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Nature and the Environment as Trans-Boundary Business Strategies

Hultman, Johan LU and Gössling, Stefan LU (2008) In International Business and Tourism: Global Issues, Contemporary Interactions
Abstract
From a paradigmatic understanding of tourism, the thing about tourism experiences is that they differ from everyday life. You experience different places, see different people, get to know different ways of doing things, and so on. To do tourism, then, is to experience a series of changes from the ordinary. Several things change in the course of the making and consumption of a tourism product. For instance, everyday structures such as strict school- and work place time regimes or commuter time-tables might be exchanged for structures and orderings that are potentially experienced as liberating and empowering, including journeys, tours and events. During such journeys, tours and events, everyday structures might temporarily be transformed... (More)
From a paradigmatic understanding of tourism, the thing about tourism experiences is that they differ from everyday life. You experience different places, see different people, get to know different ways of doing things, and so on. To do tourism, then, is to experience a series of changes from the ordinary. Several things change in the course of the making and consumption of a tourism product. For instance, everyday structures such as strict school- and work place time regimes or commuter time-tables might be exchanged for structures and orderings that are potentially experienced as liberating and empowering, including journeys, tours and events. During such journeys, tours and events, everyday structures might temporarily be transformed into narratives where myth, history and the future are seductively conflated. Theme parks, for example, transcend borders between reality and fiction, with the result that the distant is conjured right in front of you, while the local becomes an exotic experience. In this way, tourism studies offer the possibility to reflect over the ontological status of categories and concepts whose meaning we often take for granted. What is e.g. ‘nature’, ‘environment’, ‘local’ or ‘global’? How do these concepts relate to each other, to everyday life, to the economy or to the ways in which we understand ourselves in the world? This chapter will highlight and examine such an instance of ontological ambiguity, namely how nature and the environment become disembedded from place-bound contexts and what consequences this might have. (Less)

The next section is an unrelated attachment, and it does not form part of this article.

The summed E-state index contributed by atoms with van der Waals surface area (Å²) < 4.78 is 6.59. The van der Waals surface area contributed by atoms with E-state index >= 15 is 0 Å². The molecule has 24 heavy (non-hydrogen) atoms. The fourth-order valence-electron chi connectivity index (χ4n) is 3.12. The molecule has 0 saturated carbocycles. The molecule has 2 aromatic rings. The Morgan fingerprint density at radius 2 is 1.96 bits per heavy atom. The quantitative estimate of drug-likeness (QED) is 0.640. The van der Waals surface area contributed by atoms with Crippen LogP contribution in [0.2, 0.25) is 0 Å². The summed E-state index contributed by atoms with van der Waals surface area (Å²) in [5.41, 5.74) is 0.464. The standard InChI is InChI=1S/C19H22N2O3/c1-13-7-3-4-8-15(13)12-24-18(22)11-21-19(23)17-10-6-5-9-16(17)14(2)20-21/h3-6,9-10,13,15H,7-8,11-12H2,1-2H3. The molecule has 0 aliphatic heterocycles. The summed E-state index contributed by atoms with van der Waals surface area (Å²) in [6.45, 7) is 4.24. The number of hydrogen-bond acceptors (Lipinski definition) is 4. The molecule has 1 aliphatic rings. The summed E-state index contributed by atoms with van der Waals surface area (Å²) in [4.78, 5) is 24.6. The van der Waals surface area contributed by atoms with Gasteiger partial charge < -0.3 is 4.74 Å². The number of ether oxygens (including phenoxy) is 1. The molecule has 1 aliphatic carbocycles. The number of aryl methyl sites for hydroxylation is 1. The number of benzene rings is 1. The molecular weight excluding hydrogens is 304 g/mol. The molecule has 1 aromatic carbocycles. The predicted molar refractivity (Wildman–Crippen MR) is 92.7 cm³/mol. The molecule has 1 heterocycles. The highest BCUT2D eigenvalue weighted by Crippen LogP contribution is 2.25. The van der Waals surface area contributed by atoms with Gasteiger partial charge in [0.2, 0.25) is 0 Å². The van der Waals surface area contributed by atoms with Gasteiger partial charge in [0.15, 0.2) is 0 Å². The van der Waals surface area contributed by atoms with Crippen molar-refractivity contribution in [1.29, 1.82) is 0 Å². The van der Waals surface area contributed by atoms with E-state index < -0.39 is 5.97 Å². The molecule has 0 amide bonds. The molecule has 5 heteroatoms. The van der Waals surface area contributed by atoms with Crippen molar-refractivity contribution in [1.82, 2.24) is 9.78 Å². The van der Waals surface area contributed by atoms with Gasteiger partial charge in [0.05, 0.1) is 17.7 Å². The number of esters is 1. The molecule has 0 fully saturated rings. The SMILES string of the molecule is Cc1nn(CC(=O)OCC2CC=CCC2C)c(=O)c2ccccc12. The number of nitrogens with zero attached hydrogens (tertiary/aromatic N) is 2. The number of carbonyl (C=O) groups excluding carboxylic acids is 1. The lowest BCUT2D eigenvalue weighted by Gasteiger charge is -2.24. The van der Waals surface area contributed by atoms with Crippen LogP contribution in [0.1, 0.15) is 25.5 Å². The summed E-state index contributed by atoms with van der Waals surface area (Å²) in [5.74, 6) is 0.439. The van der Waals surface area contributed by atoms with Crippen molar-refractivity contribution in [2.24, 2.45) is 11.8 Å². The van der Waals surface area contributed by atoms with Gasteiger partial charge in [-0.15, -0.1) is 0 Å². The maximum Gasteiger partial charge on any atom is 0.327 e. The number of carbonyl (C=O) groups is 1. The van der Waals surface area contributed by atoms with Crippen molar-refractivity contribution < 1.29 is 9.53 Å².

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author
organization
publishing date
type
Chapter in Book/Report/Conference proceeding
publication status
in press
subject
keywords
neoliberalization of nature, international tourism attractions, Ontology of nature
in
International Business and Tourism: Global Issues, Contemporary Interactions
editor
Coles, Tim; Hall, C. Michael; and
publisher
Routledge
ISBN
9780415424318
language
English
LU publication?
yes
id
ef670c2a-ffe4-42af-8a58-278322ca6ceb (old id 599677)
date added to LUP
2007-12-05 19:47:30
date last changed
2016-04-16 09:23:37
@inbook{ef670c2a-ffe4-42af-8a58-278322ca6ceb,
  abstract     = {From a paradigmatic understanding of tourism, the thing about tourism experiences is that they differ from everyday life. You experience different places, see different people, get to know different ways of doing things, and so on. To do tourism, then, is to experience a series of changes from the ordinary. Several things change in the course of the making and consumption of a tourism product. For instance, everyday structures such as strict school- and work place time regimes or commuter time-tables might be exchanged for structures and orderings that are potentially experienced as liberating and empowering, including journeys, tours and events. During such journeys, tours and events, everyday structures might temporarily be transformed into narratives where myth, history and the future are seductively conflated. Theme parks, for example, transcend borders between reality and fiction, with the result that the distant is conjured right in front of you, while the local becomes an exotic experience. In this way, tourism studies offer the possibility to reflect over the ontological status of categories and concepts whose meaning we often take for granted. What is e.g. ‘nature’, ‘environment’, ‘local’ or ‘global’? How do these concepts relate to each other, to everyday life, to the economy or to the ways in which we understand ourselves in the world? This chapter will highlight and examine such an instance of ontological ambiguity, namely how nature and the environment become disembedded from place-bound contexts and what consequences this might have.},
  author       = {Hultman, Johan and Gössling, Stefan},
  editor       = {Coles, Tim and Hall, C. Michael},
  isbn         = {9780415424318},
  keyword      = {neoliberalization of nature,international tourism attractions,Ontology of nature},
  language     = {eng},
  publisher    = {Routledge},
  series       = {International Business and Tourism: Global Issues, Contemporary Interactions},
  title        = {Nature and the Environment as Trans-Boundary Business Strategies},
  year         = {2008},
}